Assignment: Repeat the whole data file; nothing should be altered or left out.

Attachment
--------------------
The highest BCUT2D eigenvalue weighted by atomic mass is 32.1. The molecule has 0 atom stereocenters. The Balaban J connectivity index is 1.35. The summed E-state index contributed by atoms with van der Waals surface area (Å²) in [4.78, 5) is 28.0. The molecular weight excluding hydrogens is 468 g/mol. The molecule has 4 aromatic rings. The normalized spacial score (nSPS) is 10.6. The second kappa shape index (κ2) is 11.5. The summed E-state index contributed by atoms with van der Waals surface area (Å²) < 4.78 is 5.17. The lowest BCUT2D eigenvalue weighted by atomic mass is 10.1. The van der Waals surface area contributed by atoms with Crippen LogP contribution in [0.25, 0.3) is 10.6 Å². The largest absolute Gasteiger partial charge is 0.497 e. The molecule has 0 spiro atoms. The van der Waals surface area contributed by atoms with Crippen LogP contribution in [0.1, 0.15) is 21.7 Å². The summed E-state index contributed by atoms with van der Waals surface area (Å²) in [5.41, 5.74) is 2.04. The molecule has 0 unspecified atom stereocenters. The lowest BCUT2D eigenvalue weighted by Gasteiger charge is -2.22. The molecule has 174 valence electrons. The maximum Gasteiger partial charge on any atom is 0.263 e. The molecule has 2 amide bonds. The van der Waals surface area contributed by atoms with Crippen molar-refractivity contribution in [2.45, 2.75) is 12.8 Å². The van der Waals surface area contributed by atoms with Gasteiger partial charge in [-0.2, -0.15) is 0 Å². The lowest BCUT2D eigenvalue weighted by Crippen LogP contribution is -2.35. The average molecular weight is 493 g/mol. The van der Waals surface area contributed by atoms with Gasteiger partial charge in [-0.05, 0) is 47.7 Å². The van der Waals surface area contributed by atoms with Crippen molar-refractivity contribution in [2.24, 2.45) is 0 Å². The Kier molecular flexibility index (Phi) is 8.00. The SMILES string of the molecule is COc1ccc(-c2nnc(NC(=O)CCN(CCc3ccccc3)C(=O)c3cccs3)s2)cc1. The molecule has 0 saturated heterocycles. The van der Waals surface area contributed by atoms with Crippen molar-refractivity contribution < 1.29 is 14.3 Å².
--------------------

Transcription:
The highest BCUT2D eigenvalue weighted by atomic mass is 32.1. The molecule has 0 atom stereocenters. The Balaban J connectivity index is 1.35. The summed E-state index contributed by atoms with van der Waals surface area (Å²) in [4.78, 5) is 28.0. The molecular weight excluding hydrogens is 468 g/mol. The molecule has 4 aromatic rings. The normalized spacial score (nSPS) is 10.6. The second kappa shape index (κ2) is 11.5. The summed E-state index contributed by atoms with van der Waals surface area (Å²) < 4.78 is 5.17. The lowest BCUT2D eigenvalue weighted by atomic mass is 10.1. The van der Waals surface area contributed by atoms with Crippen LogP contribution in [0.25, 0.3) is 10.6 Å². The largest absolute Gasteiger partial charge is 0.497 e. The molecule has 0 spiro atoms. The van der Waals surface area contributed by atoms with Crippen LogP contribution in [0.1, 0.15) is 21.7 Å². The summed E-state index contributed by atoms with van der Waals surface area (Å²) in [5.41, 5.74) is 2.04. The molecule has 0 unspecified atom stereocenters. The lowest BCUT2D eigenvalue weighted by Gasteiger charge is -2.22. The molecule has 174 valence electrons. The maximum Gasteiger partial charge on any atom is 0.263 e. The molecule has 2 amide bonds. The van der Waals surface area contributed by atoms with Crippen molar-refractivity contribution in [2.45, 2.75) is 12.8 Å². The van der Waals surface area contributed by atoms with Gasteiger partial charge in [-0.2, -0.15) is 0 Å². The lowest BCUT2D eigenvalue weighted by Crippen LogP contribution is -2.35. The average molecular weight is 493 g/mol. The van der Waals surface area contributed by atoms with Gasteiger partial charge in [-0.05, 0) is 47.7 Å². The van der Waals surface area contributed by atoms with Crippen molar-refractivity contribution in [2.24, 2.45) is 0 Å². The Kier molecular flexibility index (Phi) is 8.00. The SMILES string of the molecule is COc1ccc(-c2nnc(NC(=O)CCN(CCc3ccccc3)C(=O)c3cccs3)s2)cc1. The molecule has 0 saturated heterocycles. The van der Waals surface area contributed by atoms with Crippen molar-refractivity contribution < 1.29 is 14.3 Å².